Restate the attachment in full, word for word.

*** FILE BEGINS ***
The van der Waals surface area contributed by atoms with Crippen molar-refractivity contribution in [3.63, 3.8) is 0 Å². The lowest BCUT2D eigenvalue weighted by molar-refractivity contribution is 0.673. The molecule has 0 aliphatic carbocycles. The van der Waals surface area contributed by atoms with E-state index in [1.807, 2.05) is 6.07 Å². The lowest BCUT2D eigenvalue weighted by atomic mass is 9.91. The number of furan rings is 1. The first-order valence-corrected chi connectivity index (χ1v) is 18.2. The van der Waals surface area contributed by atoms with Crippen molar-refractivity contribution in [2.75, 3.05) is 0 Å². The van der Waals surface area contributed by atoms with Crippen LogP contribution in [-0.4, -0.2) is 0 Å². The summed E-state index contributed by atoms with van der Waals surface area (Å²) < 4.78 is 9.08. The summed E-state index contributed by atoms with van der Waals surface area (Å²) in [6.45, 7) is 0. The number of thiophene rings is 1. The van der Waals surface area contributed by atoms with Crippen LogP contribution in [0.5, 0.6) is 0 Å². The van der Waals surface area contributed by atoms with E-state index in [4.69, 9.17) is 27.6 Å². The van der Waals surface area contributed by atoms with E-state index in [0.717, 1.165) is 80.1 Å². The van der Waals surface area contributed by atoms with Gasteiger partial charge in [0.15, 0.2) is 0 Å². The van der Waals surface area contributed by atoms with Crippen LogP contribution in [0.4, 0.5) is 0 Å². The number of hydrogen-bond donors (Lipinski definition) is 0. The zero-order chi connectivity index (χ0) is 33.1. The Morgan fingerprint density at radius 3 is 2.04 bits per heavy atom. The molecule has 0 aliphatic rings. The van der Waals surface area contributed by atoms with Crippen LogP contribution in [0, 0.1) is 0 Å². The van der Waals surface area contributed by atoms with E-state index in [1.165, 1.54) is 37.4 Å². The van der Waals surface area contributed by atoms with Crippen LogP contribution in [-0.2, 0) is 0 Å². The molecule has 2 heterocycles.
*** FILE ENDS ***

The van der Waals surface area contributed by atoms with Crippen molar-refractivity contribution in [3.63, 3.8) is 0 Å². The lowest BCUT2D eigenvalue weighted by molar-refractivity contribution is 0.673. The molecule has 0 aliphatic carbocycles. The van der Waals surface area contributed by atoms with E-state index in [1.807, 2.05) is 6.07 Å². The lowest BCUT2D eigenvalue weighted by atomic mass is 9.91. The number of furan rings is 1. The first-order valence-corrected chi connectivity index (χ1v) is 18.2. The van der Waals surface area contributed by atoms with Crippen molar-refractivity contribution in [2.75, 3.05) is 0 Å². The van der Waals surface area contributed by atoms with Crippen LogP contribution in [-0.4, -0.2) is 0 Å². The summed E-state index contributed by atoms with van der Waals surface area (Å²) < 4.78 is 9.08. The summed E-state index contributed by atoms with van der Waals surface area (Å²) in [6.45, 7) is 0. The number of thiophene rings is 1. The van der Waals surface area contributed by atoms with Crippen LogP contribution in [0.5, 0.6) is 0 Å². The van der Waals surface area contributed by atoms with E-state index in [4.69, 9.17) is 27.6 Å². The van der Waals surface area contributed by atoms with E-state index in [0.717, 1.165) is 80.1 Å². The van der Waals surface area contributed by atoms with Gasteiger partial charge in [0.15, 0.2) is 0 Å². The van der Waals surface area contributed by atoms with Crippen LogP contribution in [0.4, 0.5) is 0 Å². The number of hydrogen-bond donors (Lipinski definition) is 0. The zero-order chi connectivity index (χ0) is 33.1. The Morgan fingerprint density at radius 3 is 2.04 bits per heavy atom. The molecule has 0 aliphatic rings. The van der Waals surface area contributed by atoms with Crippen LogP contribution in [0, 0.1) is 0 Å². The van der Waals surface area contributed by atoms with E-state index in [1.165, 1.54) is 37.4 Å². The van der Waals surface area contributed by atoms with Crippen LogP contribution in [-0.2, 0) is 0 Å². The molecule has 2 heterocycles.